The Gwinnett County Department of Water Resources (GCDWR) operates and maintains water production facilities; reclamation facilities; pump stations; and thousands of miles of pipes that provide essential services to more than 900,000 people in Georgia each day.
On top of challenges related to maintaining and upgrading a vast network, GCDWR has an aging operations and maintenance workforce. Outgoing staff often possess decades of institutional knowledge. GCDWR needed modern tools to operate, monitor, and locate assets once personnel with experienced-based proficiency and awareness retire.
GCDWR and KCI Technologies engaged in a joint pilot project to assess the ArcGIS technology-based digital twin development process and value. More than just a model, a digital twin provides real-time monitoring, analysis, and reporting of operations by replicating functionality in a cyber environment.
The project began with lidar scanning and surveying Gwinnett’s wastewater pumping station, including structure and mechanical, electrical, and wastewater assets. From the point cloud, KCI developed a 3D Building Information Model (BIM) using Autodesk Revit and tied it to traditionally surveyed control points for a real-world location. Assets were attributed with their unique IDs and relevant data such as make, model, and serial number. The model was then converted to an Esri ArcGIS 3D multipatch feature class format. Using GIS, assets and sensors were related to their functional systems and facility — achieving an easy-to-navigate 3D vertical hierarchy not present in most asset management systems. Hosting the information on the ArcGIS Online cloud allowed staff with security permissions to navigate and interact with the 3D GIS in a web browser or ArcGIS mobile apps, eliminating the need for installation of desktop software.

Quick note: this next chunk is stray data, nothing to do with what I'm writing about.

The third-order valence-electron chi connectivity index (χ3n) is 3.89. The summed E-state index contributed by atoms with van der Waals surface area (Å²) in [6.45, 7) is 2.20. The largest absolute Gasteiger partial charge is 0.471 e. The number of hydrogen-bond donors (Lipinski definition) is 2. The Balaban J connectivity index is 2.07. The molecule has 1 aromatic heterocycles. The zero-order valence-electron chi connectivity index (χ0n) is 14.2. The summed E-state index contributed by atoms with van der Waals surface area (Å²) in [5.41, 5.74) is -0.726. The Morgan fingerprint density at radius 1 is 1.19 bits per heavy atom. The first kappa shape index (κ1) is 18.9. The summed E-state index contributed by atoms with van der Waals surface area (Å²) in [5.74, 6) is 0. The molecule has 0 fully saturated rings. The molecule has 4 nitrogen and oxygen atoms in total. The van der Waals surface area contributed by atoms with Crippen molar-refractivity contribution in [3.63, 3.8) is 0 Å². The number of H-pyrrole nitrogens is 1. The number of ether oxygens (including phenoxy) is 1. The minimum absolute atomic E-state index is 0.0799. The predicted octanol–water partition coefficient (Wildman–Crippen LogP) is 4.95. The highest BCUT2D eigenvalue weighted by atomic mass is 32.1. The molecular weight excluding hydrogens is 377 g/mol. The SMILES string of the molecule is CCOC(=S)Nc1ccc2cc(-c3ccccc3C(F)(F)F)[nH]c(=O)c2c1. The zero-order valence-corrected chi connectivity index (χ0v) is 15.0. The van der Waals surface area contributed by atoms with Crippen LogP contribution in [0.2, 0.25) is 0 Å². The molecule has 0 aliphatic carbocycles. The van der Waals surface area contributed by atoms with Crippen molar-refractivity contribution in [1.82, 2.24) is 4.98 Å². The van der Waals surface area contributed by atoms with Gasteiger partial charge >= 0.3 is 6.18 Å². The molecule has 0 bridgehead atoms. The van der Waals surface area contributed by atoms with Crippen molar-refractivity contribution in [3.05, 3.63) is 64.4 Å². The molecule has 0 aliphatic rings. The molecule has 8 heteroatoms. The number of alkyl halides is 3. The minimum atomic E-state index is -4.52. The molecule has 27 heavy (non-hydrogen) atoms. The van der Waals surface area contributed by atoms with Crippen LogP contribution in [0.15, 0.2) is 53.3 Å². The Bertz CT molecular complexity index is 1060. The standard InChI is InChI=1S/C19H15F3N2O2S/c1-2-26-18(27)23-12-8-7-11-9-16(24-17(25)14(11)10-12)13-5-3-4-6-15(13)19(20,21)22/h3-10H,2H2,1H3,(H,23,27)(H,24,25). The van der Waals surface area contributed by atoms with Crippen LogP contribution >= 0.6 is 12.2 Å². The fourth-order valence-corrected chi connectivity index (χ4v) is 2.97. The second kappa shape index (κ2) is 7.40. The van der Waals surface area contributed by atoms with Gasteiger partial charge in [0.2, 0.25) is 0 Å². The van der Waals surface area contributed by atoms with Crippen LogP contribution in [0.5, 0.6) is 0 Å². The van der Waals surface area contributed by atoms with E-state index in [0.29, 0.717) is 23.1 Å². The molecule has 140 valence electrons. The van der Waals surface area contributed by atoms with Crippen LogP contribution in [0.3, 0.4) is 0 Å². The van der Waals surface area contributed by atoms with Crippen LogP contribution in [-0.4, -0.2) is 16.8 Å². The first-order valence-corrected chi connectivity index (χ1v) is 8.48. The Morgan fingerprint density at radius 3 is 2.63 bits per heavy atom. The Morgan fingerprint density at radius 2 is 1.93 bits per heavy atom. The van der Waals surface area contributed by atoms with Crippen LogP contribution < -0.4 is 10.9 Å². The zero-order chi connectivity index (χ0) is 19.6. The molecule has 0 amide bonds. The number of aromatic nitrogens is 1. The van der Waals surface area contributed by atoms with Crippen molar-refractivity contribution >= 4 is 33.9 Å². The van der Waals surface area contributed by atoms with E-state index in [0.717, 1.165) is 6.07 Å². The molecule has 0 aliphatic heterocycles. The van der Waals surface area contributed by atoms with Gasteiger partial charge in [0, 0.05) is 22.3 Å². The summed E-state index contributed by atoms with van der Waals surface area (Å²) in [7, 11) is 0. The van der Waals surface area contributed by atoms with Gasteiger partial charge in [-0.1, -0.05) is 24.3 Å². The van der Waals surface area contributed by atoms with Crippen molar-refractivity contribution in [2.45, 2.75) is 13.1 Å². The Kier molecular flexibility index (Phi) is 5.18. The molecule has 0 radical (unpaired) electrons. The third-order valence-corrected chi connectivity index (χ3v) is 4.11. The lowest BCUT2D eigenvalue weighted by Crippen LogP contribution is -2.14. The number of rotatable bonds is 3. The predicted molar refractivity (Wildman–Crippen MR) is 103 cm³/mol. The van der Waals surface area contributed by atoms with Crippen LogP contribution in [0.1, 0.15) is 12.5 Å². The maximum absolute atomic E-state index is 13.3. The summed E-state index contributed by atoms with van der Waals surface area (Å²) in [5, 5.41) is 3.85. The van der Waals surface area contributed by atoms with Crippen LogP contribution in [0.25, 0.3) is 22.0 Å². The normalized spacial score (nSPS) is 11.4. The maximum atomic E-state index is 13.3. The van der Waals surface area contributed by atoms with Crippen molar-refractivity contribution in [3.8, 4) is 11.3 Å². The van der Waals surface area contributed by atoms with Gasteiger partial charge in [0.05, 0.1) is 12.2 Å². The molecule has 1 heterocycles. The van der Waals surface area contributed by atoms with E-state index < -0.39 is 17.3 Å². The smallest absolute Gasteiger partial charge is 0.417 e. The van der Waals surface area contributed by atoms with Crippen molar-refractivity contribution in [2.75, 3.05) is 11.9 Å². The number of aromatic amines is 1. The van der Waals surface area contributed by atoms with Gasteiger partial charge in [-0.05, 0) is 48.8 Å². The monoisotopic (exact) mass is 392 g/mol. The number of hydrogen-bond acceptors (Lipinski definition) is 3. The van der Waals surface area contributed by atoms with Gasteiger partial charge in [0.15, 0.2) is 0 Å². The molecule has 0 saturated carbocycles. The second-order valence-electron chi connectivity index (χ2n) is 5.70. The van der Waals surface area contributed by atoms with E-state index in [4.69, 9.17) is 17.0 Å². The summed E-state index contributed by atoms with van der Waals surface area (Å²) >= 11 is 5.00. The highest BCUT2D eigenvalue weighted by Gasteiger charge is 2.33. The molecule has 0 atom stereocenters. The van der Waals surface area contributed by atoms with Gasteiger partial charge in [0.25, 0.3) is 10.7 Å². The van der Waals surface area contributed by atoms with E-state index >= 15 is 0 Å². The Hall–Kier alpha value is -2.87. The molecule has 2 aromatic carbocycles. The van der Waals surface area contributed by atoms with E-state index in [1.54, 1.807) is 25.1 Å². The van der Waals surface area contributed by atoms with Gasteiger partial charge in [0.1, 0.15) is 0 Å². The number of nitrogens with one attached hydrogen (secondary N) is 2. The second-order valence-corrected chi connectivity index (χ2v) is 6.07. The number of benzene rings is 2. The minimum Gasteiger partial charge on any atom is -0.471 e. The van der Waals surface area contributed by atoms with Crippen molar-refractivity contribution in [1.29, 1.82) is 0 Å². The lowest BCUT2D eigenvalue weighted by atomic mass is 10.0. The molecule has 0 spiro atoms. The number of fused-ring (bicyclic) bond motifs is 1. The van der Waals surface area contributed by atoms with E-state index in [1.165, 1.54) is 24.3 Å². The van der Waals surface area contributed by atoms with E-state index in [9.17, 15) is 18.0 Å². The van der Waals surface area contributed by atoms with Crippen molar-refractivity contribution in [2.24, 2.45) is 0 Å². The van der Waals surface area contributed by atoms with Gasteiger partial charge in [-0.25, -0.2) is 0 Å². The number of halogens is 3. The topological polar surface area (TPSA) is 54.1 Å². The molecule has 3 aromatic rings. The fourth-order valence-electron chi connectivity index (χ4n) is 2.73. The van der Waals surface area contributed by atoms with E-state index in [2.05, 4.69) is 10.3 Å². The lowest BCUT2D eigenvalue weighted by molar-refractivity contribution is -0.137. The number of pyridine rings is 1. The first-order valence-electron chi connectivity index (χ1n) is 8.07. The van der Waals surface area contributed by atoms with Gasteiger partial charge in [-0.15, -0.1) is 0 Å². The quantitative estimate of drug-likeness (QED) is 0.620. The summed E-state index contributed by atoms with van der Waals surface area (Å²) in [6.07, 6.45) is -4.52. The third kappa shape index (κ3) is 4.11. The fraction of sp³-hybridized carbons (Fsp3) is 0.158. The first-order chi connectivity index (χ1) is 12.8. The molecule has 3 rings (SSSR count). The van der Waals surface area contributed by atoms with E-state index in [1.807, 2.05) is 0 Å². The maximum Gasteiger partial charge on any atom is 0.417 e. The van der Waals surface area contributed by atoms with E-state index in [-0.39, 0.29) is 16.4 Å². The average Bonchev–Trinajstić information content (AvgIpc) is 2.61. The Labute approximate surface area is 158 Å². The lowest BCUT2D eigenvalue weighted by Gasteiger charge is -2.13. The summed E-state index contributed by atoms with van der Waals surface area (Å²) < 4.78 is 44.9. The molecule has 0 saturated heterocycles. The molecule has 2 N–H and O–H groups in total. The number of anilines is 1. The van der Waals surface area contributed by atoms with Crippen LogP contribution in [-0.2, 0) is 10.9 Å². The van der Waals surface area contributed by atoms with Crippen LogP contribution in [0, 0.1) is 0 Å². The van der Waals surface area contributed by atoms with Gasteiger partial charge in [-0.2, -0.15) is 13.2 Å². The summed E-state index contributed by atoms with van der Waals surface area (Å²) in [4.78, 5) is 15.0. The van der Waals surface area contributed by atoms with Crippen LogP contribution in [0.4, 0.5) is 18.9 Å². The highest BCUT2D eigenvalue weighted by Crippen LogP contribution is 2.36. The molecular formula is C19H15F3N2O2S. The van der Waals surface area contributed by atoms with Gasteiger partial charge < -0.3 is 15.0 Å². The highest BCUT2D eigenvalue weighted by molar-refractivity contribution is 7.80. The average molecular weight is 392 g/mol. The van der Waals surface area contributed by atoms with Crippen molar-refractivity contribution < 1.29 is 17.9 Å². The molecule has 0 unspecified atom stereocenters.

The ArcGIS technology-based digital twin enables operations managers and staff to locate and monitor assets within a rich, 3D, spatially accurate environment. It can also be incorporated with work management systems to identify the location and specifications of assets prior to visiting the site.
“The model, as detailed and as complex as it is, can be made available in the field to frontline employees who benefit from it the most,”Charlie Roberts, deputy director with the Gwinnett County Department of Water Resources said.
With data available through a web browser, information is accessible 24/7 on the user’s platform of choice, including desktop, tablet, or mobile device. Dashboard metrics provide valuable insights that can be used to reduce maintenance issues, extend life cycles, and achieve new levels of optimization.
The project demonstrated numerous capabilities and benefits of the technology and serves as a road map for applying and scaling similar virtual asset management initiatives. WW
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